RMSE - The oft misinterpreted metric

RMSE - The oft misinterpreted metric

I have now encountered the following error in two seperate books (edit: and now a wikipedia article). One of the books is literally about statistics. The other one is more about data mining.

RMSE IS NOT "How much error we expect to see on average".

Unfortunately, people often make this mistake. Let's look at the formula for RMSE.

$$RMSE = \sqrt{\frac{1}{n}\sum_{i=1}^{n} (y_i - h(x_i))^2} $$

"How much error we expect to see on average" is words for expected error. What is "error" you might ask. I think, and I think most other people do too, that it is the absolute deviation of a prediction from it's true value.

We could estimate that by taking the average over all data points of the error (it would be good to do this on a test set). For a data set, the formula would be:

$$\mathbb{E}[error] = \frac{1}{n}\sum_{i=1}^{n}|y_i-h(x_i)|$$

This is also known as the Mean Absolute Error (MAE). This is what may be interpreted as "how much error we expect to see on average". RMSE does not have an easy interpretation - something like the standard deviation around the true value. Often, when making business decisions or thinking how any prediction could be used in real life, it is very useful to know "how much a prediction will be off on average". RMSE is not this!

Now I'll guess what you're thinking - "ok, ok Adam, but aren't these numbers just basically the same in practice?". The answer is no! RMSE is always higher than MAE (except for the weird case where all the errors are the same in which case RMSE equals MAE). Let me show you an example with R.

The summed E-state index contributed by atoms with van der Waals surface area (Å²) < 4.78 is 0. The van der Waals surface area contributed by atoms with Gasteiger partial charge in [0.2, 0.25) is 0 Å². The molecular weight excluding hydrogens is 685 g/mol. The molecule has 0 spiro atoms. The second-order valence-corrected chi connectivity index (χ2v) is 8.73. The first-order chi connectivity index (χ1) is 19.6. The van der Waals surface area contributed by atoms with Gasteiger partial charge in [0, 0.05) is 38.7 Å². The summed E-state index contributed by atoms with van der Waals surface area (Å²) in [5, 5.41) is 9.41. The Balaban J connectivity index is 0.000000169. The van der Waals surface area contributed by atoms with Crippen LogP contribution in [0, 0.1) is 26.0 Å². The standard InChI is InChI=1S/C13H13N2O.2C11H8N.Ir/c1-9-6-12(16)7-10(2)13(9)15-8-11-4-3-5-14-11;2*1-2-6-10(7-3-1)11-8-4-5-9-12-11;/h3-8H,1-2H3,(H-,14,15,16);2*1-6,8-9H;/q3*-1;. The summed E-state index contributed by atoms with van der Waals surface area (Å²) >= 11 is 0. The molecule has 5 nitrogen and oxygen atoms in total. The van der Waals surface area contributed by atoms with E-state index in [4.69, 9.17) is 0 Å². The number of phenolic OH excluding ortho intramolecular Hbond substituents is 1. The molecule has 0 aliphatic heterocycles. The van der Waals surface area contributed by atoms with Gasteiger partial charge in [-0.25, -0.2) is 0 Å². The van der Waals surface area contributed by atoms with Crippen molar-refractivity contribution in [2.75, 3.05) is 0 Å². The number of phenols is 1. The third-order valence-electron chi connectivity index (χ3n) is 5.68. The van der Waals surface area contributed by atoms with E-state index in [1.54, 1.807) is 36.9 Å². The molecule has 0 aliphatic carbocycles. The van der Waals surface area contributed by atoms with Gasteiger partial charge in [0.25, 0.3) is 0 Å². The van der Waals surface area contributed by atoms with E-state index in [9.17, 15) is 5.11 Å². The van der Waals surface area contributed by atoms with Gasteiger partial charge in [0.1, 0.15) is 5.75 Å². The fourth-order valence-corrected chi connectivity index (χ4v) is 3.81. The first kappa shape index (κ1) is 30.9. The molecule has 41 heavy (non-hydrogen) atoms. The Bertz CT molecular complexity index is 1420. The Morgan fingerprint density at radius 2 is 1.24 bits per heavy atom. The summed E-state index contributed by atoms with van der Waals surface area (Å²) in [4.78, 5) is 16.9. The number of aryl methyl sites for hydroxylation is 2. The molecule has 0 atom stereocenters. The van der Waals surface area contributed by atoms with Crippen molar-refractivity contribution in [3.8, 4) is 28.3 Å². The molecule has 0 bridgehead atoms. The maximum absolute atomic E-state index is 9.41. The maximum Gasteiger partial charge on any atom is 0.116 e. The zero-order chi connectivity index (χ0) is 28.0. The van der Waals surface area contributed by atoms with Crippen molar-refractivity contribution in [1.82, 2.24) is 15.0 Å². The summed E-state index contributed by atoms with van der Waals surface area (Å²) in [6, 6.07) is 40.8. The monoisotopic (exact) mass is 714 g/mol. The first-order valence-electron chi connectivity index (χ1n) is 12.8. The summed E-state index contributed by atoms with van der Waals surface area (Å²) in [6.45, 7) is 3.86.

First we'll generate y, the true value. I'll sample some integers to do this.

In [1]:
y <- sample(c(3,4,5,9),size=100,replace=TRUE,prob=c(.2,.3,.2,.3))
In [2]:
y[1:5]
Out[2]:
  1. 9
  2. 3
  3. 9
  4. 9
  5. 4

Now I'll make x, the estimate of the true value. I'll just add noise generated from a standard normal random variable to y.

In [3]:
x <- y + rnorm(100)

Now let's see what the RMSE is for this estimate and the MAE is.

In [4]:
paste("RMSE is",mean((x-y)^2)^.5)
Out[4]:
'RMSE is 0.934173542011242'
In [5]:
paste("MAE is",mean(abs(x-y)))
Out[5]:
'MAE is 0.770069705389762'

So there is a large difference numerically. This difference is even larger when we have any large errors. For example, the true first value is 9, if we change it's estimate to 20, we will see an even larger discrepency between MAE and RMSE:

In [6]:
x[1] <- 20
In [7]:
paste("RMSE is",mean((x-y)^2)^.5)
Out[7]:
'RMSE is 1.4427000400426'
In [8]:
paste("MAE is",mean(abs(x-y)))
Out[8]:
'MAE is 0.876468592985346'

Now, let me show you the writings that I've found that say that RMSE is "how much error we expect to see on average":

  • "The RMSE was used to measure the performance of algorithms. CineMatch has an RMSE of approximately 0.95; i.e., the typical rating would be off by almost one full star." - Mining Massive Data Sets pg. 337

  • "Standard error (SE) is a measure of how far we expect the estimate to be off, on average. For each simulated experiment, we compute the error, x − µ, and then compute the root mean squared error (RMSE)." - Think Stats 2 link

  • "When two data sets—one set from theoretical prediction and the other from actual measurement of some physical variable, for instance—are compared, the RMS of the pairwise differences of the two data sets can serve as a measure how far on average the error is from 0." - Wikipedia link

All of these authors made the same mistake. RMSE is not an estimate of average error. It measures something different. It can be very sensitive to large errors and it should NOT be interpreted as how much an estimate is off on average.

Written on November 13, 2016